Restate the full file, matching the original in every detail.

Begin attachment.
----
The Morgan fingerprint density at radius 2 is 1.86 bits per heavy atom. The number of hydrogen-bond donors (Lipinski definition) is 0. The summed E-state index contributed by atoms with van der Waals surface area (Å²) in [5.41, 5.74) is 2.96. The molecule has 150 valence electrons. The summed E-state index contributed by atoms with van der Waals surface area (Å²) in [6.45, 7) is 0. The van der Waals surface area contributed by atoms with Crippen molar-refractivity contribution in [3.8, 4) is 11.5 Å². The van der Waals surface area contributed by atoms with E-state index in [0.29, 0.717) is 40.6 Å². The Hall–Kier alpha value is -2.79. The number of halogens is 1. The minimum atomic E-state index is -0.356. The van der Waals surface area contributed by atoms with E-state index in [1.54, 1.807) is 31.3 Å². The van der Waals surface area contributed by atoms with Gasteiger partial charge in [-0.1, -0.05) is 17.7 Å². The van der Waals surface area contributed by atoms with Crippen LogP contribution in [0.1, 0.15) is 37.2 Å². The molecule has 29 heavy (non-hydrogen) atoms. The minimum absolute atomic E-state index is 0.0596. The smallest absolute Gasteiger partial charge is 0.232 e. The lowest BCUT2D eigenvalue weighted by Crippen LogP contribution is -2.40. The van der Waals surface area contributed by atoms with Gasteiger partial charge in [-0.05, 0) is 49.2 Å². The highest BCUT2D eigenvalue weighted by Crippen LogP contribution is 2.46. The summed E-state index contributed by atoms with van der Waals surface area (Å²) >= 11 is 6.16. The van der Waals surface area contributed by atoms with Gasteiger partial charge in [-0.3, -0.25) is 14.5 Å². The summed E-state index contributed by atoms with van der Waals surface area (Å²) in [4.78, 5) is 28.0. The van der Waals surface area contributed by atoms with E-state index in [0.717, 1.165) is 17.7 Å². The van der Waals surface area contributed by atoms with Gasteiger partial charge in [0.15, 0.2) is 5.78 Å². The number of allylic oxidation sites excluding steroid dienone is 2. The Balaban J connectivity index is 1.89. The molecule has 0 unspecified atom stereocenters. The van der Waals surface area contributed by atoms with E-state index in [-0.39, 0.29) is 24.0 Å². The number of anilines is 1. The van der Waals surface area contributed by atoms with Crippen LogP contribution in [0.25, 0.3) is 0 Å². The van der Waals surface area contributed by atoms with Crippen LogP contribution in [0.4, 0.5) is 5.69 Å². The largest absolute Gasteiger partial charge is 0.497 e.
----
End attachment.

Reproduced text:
The Morgan fingerprint density at radius 2 is 1.86 bits per heavy atom. The number of hydrogen-bond donors (Lipinski definition) is 0. The summed E-state index contributed by atoms with van der Waals surface area (Å²) in [5.41, 5.74) is 2.96. The molecule has 150 valence electrons. The summed E-state index contributed by atoms with van der Waals surface area (Å²) in [6.45, 7) is 0. The van der Waals surface area contributed by atoms with Crippen molar-refractivity contribution in [3.8, 4) is 11.5 Å². The van der Waals surface area contributed by atoms with E-state index in [0.29, 0.717) is 40.6 Å². The Hall–Kier alpha value is -2.79. The number of halogens is 1. The minimum atomic E-state index is -0.356. The van der Waals surface area contributed by atoms with E-state index in [1.54, 1.807) is 31.3 Å². The van der Waals surface area contributed by atoms with Gasteiger partial charge in [-0.1, -0.05) is 17.7 Å². The van der Waals surface area contributed by atoms with Crippen LogP contribution in [0.1, 0.15) is 37.2 Å². The molecule has 29 heavy (non-hydrogen) atoms. The minimum absolute atomic E-state index is 0.0596. The smallest absolute Gasteiger partial charge is 0.232 e. The lowest BCUT2D eigenvalue weighted by Crippen LogP contribution is -2.40. The van der Waals surface area contributed by atoms with Gasteiger partial charge in [-0.05, 0) is 49.2 Å². The highest BCUT2D eigenvalue weighted by Crippen LogP contribution is 2.46. The summed E-state index contributed by atoms with van der Waals surface area (Å²) >= 11 is 6.16. The van der Waals surface area contributed by atoms with Gasteiger partial charge in [-0.3, -0.25) is 14.5 Å². The summed E-state index contributed by atoms with van der Waals surface area (Å²) in [4.78, 5) is 28.0. The van der Waals surface area contributed by atoms with E-state index in [0.717, 1.165) is 17.7 Å². The van der Waals surface area contributed by atoms with Gasteiger partial charge in [0.15, 0.2) is 5.78 Å². The number of allylic oxidation sites excluding steroid dienone is 2. The Balaban J connectivity index is 1.89. The molecule has 0 unspecified atom stereocenters. The van der Waals surface area contributed by atoms with E-state index in [-0.39, 0.29) is 24.0 Å². The number of anilines is 1. The van der Waals surface area contributed by atoms with Crippen LogP contribution in [0.25, 0.3) is 0 Å². The van der Waals surface area contributed by atoms with Crippen LogP contribution in [0.4, 0.5) is 5.69 Å². The largest absolute Gasteiger partial charge is 0.497 e.